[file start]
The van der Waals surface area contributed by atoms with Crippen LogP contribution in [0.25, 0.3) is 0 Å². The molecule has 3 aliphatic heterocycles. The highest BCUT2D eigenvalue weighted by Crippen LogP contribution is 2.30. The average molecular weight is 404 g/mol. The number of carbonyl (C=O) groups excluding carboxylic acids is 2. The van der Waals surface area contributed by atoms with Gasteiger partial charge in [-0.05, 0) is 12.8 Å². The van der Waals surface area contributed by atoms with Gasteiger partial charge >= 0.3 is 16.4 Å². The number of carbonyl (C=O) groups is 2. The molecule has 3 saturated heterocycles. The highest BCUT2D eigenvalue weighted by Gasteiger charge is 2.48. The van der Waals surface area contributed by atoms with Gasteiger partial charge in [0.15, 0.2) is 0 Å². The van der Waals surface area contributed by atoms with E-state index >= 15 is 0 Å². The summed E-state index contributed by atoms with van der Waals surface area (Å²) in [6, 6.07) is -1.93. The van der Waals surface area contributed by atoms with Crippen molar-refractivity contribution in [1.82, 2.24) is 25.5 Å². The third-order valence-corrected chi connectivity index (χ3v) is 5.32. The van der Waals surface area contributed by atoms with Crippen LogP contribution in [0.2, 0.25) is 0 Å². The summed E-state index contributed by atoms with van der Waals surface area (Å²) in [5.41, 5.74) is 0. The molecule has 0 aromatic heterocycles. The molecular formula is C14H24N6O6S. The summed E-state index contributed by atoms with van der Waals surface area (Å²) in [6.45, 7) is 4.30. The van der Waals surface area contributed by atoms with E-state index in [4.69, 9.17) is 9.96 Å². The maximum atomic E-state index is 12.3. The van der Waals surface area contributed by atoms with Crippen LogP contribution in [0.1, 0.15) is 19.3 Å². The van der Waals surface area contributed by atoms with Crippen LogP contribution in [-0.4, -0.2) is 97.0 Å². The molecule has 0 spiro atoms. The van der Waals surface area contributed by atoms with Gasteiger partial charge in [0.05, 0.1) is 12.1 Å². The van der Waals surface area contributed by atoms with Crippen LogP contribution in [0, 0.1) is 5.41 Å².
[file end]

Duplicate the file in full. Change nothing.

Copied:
The van der Waals surface area contributed by atoms with Crippen LogP contribution in [0.25, 0.3) is 0 Å². The molecule has 3 aliphatic heterocycles. The highest BCUT2D eigenvalue weighted by Crippen LogP contribution is 2.30. The average molecular weight is 404 g/mol. The number of carbonyl (C=O) groups excluding carboxylic acids is 2. The van der Waals surface area contributed by atoms with Gasteiger partial charge in [-0.05, 0) is 12.8 Å². The van der Waals surface area contributed by atoms with Gasteiger partial charge >= 0.3 is 16.4 Å². The number of carbonyl (C=O) groups is 2. The molecule has 3 saturated heterocycles. The highest BCUT2D eigenvalue weighted by Gasteiger charge is 2.48. The van der Waals surface area contributed by atoms with Gasteiger partial charge in [0.15, 0.2) is 0 Å². The van der Waals surface area contributed by atoms with E-state index >= 15 is 0 Å². The summed E-state index contributed by atoms with van der Waals surface area (Å²) in [6, 6.07) is -1.93. The van der Waals surface area contributed by atoms with Crippen molar-refractivity contribution in [1.82, 2.24) is 25.5 Å². The third-order valence-corrected chi connectivity index (χ3v) is 5.32. The van der Waals surface area contributed by atoms with Crippen LogP contribution in [0.2, 0.25) is 0 Å². The summed E-state index contributed by atoms with van der Waals surface area (Å²) in [5.41, 5.74) is 0. The molecule has 0 aromatic heterocycles. The molecular formula is C14H24N6O6S. The summed E-state index contributed by atoms with van der Waals surface area (Å²) in [6.45, 7) is 4.30. The van der Waals surface area contributed by atoms with E-state index in [4.69, 9.17) is 9.96 Å². The maximum atomic E-state index is 12.3. The van der Waals surface area contributed by atoms with Crippen LogP contribution in [0.1, 0.15) is 19.3 Å². The van der Waals surface area contributed by atoms with Crippen LogP contribution in [-0.4, -0.2) is 97.0 Å². The molecule has 0 spiro atoms. The van der Waals surface area contributed by atoms with Gasteiger partial charge in [0.05, 0.1) is 12.1 Å². The van der Waals surface area contributed by atoms with Crippen LogP contribution in [0, 0.1) is 5.41 Å².